March 2010 – Does your state require that your condo or homeowner association board have open meetings? If so, what does that mean?
What about executive sessions? Can your board sometimes announce it’s HOA board meeting is going into executive session, which means you’ll shoo members out of the room and discuss items without owners’ knowledge? If so, what can you discuss privately, and what must you discuss in front of homeowners who wish to attend? Here’s a rundown.
State Laws Can Require Open Meetings
How open your meetings must be—and what that means—is governed by your state law and your governing documents.
California’s statute governing community associations, called the Davis-Stirling Act, directly addresses board meetings. “California requires the board to meet at an open meeting, defines what a meeting is, and requires that notice of the meeting go out to membership,” explains Robert DeNichilo, an attorney at Neuland & Whitney APC in Rancho Santa Margarita, Calif., who specializes in representing community associations. “It also has a time for executive sessions and what types of issues can be discussed in executive session. Those are litigation, contracts with non-owners, owner discipline—and the owner at issue is entitled to attend that portion of the meeting—and personnel matters.”
Florida has a similar open meeting requirement. “Every board and committee meeting needs to be open to the membership,” says Bill Worrall, vice president of The Continental Group, which is based in Hollywood, Fla., and manages 1,300 condominium and homeowner associations totaling 310,000 residential units. “There’s one exception, when the board is allowed to have a closed-door meeting with association counsel and exclude membership when the purpose of the meeting is regarding sensitive association litigation in progress. To my knowledge, that’s the only time the board can do anything, if there’s quorum present, without being open to the membership.”
Texas has a bit of a hybrid open meeting law. “Homeowners are entitled to attend board meetings in condo associations, but not in homeowners associations,” says David Regenbaum, founder, chairman, and CEO of Association Management Inc. in Houston, which manages 239 communities with about 62,000 units. “They’re not entitled to participate—it’s ‘attend,’ and they’re not entitled to notice. They can ask when the next meeting is, but they’re not entitled to notice.”
“Most of our boards in Texas don’t announce board meetings, but they also don’t tell people they can’t come,” says Jenny Key. Jenny Key is vice president of the Austin, Texas-based RealManage, an association management firm that oversees properties in Arizona, California, Colorado, Florida, Louisiana, Nevada, and Texas. “There are times the board does need to adjourn into executive session because some issues should be discussed privately. Other than those issues, I’d advise the board to discuss issues in open session and to have a record of their discussions in the minutes.”
According to Regenbaum, an executive session is proper in Texas for specific topics. “It’s matters involving personnel, pending litigation, contract negotiation, enforcement actions, invasion of privacy, and a catchall for whenever the board and the affected party agree to have executive session.”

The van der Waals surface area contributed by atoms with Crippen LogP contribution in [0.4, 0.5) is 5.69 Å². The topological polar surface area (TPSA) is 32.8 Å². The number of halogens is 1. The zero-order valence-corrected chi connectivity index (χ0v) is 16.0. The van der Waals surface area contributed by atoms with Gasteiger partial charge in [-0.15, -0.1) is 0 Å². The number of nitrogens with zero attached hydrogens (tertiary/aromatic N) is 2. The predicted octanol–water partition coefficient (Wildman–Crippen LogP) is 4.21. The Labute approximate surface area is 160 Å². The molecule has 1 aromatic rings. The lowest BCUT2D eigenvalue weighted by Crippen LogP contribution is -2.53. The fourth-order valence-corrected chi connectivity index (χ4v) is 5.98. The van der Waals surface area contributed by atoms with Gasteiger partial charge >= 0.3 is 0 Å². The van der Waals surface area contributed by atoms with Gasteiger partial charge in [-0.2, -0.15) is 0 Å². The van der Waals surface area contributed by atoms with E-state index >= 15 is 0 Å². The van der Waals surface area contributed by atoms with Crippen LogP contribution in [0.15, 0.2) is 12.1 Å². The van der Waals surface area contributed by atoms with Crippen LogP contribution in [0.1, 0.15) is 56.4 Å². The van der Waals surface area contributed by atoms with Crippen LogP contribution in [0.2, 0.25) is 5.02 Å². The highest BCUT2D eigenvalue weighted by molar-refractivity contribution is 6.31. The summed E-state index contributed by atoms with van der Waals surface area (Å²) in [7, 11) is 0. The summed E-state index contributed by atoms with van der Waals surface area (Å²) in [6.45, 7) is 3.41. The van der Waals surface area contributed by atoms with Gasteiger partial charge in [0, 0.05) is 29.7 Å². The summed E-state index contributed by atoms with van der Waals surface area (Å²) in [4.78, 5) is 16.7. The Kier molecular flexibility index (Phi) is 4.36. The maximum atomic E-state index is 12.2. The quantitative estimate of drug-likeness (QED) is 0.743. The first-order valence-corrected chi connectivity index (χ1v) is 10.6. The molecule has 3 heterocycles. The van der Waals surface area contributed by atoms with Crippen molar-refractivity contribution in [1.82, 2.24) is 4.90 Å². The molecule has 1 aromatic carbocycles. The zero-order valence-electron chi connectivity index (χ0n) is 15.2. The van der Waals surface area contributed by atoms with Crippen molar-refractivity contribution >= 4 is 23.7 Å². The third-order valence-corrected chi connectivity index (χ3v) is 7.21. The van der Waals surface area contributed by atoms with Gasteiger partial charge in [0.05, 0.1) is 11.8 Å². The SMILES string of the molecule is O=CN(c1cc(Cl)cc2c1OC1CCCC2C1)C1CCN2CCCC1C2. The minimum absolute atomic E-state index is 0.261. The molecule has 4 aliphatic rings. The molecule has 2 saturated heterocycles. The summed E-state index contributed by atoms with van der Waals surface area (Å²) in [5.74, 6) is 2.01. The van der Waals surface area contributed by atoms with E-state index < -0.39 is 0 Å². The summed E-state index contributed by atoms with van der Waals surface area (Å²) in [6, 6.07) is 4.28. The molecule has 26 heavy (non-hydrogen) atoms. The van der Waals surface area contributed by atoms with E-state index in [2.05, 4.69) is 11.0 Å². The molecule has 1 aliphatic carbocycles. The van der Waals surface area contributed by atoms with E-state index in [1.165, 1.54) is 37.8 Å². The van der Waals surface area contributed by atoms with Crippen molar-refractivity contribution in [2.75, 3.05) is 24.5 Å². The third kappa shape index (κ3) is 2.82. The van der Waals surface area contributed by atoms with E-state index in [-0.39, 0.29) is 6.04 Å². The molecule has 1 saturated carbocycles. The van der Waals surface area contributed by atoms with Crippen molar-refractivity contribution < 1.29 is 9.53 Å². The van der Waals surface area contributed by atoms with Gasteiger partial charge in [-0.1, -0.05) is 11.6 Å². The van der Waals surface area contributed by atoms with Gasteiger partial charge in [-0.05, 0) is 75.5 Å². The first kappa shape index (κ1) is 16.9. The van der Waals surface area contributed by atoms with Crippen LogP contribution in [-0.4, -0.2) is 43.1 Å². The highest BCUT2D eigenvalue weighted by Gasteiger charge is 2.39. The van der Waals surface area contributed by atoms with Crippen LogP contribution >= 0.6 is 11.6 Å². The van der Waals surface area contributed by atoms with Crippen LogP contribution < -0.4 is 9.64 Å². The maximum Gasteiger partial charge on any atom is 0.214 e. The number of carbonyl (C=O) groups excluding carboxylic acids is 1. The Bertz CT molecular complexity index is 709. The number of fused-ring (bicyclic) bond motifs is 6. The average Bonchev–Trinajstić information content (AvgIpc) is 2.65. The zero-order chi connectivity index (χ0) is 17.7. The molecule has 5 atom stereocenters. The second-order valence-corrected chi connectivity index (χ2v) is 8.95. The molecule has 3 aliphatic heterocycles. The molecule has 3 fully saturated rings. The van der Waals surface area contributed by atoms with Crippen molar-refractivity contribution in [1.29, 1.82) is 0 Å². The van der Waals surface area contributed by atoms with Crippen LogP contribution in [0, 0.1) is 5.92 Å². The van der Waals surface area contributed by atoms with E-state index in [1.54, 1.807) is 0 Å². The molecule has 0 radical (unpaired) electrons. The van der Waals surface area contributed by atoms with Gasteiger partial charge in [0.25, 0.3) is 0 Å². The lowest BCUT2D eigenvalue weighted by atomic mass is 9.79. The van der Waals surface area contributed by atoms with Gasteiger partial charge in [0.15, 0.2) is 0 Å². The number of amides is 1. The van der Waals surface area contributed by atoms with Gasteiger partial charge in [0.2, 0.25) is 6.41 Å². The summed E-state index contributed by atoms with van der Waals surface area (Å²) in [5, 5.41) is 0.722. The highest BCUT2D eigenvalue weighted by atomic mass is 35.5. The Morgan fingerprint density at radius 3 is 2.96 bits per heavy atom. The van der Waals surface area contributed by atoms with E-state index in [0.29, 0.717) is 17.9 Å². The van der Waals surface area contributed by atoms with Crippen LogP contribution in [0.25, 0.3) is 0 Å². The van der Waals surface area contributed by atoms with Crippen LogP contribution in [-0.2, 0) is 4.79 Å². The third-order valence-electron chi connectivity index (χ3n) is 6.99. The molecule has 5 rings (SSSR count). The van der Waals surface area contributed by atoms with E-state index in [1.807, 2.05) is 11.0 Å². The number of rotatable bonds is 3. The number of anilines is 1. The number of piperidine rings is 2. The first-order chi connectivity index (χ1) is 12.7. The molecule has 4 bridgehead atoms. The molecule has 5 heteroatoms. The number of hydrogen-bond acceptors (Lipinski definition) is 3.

If your board needs to go into executive session, Regenbaum suggests you politely ask members to leave the room. “Boards typically have executive sessions at the end of their regular meeting,” he explains. What if owners refuse to leave? “On occasion, boards have left and gone to meet in one of the units.”
When Boards Meet in Secret
Despite rules in some states prohibiting secret meetings, they still happen behind closed doors. “Do boards have secret meetings?” asks Worrall. “Sure, it happens all the time, but it really shouldn’t.”
It sometimes happens by accident. “What happens is that when meeting in executive session, the discussions are a little looser, and the board ends end up discussing something that’s an open session item,” explains DiNichilo. “Boards have to be very cognizant of the fact that they’re in executive session and what items can be discussed.
“Boards should also keep executive session minutes because members have a right to certain documents, which doesn’t include executive session minutes,” adds DiNichilo. “Executive session should generally be noted in the board’s meeting minutes. It should include a description of what was discussed, but not in detail: ‘The board went into executive session to discuss litigation and personnel matters.’ Then, in the executive session meeting minutes, it might state: ‘The board discussed a settlement offer and accepted it,’ or rejected it or made a counteroffer, whatever the outcome was.”
Even if your state doesn’t have specific rules governing open meetings, open board meetings should be the rule. “The key is transparency,” says Regenbaum. “There’s a reason to go into executive session, and if the board respects the fundamental reasons and explains them, there’s no problem. It’s when the board uses executive sessions as an excuse to have secret meetings that there’s a problem.”
Key agrees. “It’s always a good idea to have open meetings. I’d be suspicious of any board that’s unwilling to have an open meeting.”
Matt Humphrey is president of the Alameda, California-based HOAleader.com, from which this article was adapted.